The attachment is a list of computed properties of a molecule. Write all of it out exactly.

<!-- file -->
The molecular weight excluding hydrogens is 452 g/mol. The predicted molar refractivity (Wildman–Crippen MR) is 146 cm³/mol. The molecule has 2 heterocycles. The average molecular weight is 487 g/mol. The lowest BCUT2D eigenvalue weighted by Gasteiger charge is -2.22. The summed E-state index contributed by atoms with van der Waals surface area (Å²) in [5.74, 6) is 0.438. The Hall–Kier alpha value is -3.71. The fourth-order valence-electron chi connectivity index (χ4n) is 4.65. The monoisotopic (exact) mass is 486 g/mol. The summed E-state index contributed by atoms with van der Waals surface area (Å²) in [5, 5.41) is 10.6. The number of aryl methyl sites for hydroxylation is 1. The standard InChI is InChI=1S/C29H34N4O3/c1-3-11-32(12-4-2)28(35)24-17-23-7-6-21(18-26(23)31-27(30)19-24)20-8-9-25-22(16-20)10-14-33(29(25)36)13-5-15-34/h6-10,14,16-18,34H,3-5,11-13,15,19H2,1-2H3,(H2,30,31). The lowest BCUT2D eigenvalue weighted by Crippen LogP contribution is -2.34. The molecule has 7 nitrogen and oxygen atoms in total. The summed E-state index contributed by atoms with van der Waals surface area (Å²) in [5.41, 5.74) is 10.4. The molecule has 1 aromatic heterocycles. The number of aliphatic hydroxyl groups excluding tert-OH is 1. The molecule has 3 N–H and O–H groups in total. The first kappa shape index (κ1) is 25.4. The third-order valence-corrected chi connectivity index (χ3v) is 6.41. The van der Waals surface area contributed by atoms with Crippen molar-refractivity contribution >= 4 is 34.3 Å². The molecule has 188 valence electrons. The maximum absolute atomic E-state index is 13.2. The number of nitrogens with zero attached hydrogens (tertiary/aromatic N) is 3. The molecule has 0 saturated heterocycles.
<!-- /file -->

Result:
The molecular weight excluding hydrogens is 452 g/mol. The predicted molar refractivity (Wildman–Crippen MR) is 146 cm³/mol. The molecule has 2 heterocycles. The average molecular weight is 487 g/mol. The lowest BCUT2D eigenvalue weighted by Gasteiger charge is -2.22. The summed E-state index contributed by atoms with van der Waals surface area (Å²) in [5.74, 6) is 0.438. The Hall–Kier alpha value is -3.71. The fourth-order valence-electron chi connectivity index (χ4n) is 4.65. The monoisotopic (exact) mass is 486 g/mol. The summed E-state index contributed by atoms with van der Waals surface area (Å²) in [5, 5.41) is 10.6. The number of aryl methyl sites for hydroxylation is 1. The standard InChI is InChI=1S/C29H34N4O3/c1-3-11-32(12-4-2)28(35)24-17-23-7-6-21(18-26(23)31-27(30)19-24)20-8-9-25-22(16-20)10-14-33(29(25)36)13-5-15-34/h6-10,14,16-18,34H,3-5,11-13,15,19H2,1-2H3,(H2,30,31). The lowest BCUT2D eigenvalue weighted by Crippen LogP contribution is -2.34. The molecule has 7 nitrogen and oxygen atoms in total. The summed E-state index contributed by atoms with van der Waals surface area (Å²) in [5.41, 5.74) is 10.4. The molecule has 1 aromatic heterocycles. The number of aliphatic hydroxyl groups excluding tert-OH is 1. The molecule has 3 N–H and O–H groups in total. The first kappa shape index (κ1) is 25.4. The third-order valence-corrected chi connectivity index (χ3v) is 6.41. The van der Waals surface area contributed by atoms with Crippen molar-refractivity contribution >= 4 is 34.3 Å². The molecule has 188 valence electrons. The maximum absolute atomic E-state index is 13.2. The number of nitrogens with zero attached hydrogens (tertiary/aromatic N) is 3. The molecule has 0 saturated heterocycles.